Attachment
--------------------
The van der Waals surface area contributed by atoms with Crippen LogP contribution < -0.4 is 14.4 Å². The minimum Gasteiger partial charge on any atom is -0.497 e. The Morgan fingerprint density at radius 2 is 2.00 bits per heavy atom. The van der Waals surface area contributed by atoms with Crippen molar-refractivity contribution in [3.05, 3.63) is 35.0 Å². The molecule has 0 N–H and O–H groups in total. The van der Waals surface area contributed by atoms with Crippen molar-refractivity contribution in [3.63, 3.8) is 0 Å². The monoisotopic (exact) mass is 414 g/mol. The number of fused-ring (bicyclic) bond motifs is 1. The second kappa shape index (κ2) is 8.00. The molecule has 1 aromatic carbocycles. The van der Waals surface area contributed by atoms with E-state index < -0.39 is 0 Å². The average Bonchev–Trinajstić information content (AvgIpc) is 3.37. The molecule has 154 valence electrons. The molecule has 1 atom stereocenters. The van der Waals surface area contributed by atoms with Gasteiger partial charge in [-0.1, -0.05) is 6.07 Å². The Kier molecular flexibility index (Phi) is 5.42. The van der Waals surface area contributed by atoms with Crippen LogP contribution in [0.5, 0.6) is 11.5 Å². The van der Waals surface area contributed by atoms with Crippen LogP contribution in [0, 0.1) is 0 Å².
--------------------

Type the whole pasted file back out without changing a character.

The van der Waals surface area contributed by atoms with Crippen LogP contribution < -0.4 is 14.4 Å². The minimum Gasteiger partial charge on any atom is -0.497 e. The Morgan fingerprint density at radius 2 is 2.00 bits per heavy atom. The van der Waals surface area contributed by atoms with Crippen molar-refractivity contribution in [3.05, 3.63) is 35.0 Å². The molecule has 0 N–H and O–H groups in total. The van der Waals surface area contributed by atoms with Crippen molar-refractivity contribution in [3.63, 3.8) is 0 Å². The monoisotopic (exact) mass is 414 g/mol. The number of fused-ring (bicyclic) bond motifs is 1. The second kappa shape index (κ2) is 8.00. The molecule has 1 aromatic carbocycles. The van der Waals surface area contributed by atoms with E-state index < -0.39 is 0 Å². The average Bonchev–Trinajstić information content (AvgIpc) is 3.37. The molecule has 154 valence electrons. The molecule has 1 atom stereocenters. The van der Waals surface area contributed by atoms with Gasteiger partial charge in [-0.1, -0.05) is 6.07 Å². The Kier molecular flexibility index (Phi) is 5.42. The van der Waals surface area contributed by atoms with Crippen LogP contribution in [0.5, 0.6) is 11.5 Å². The van der Waals surface area contributed by atoms with Crippen LogP contribution in [0, 0.1) is 0 Å².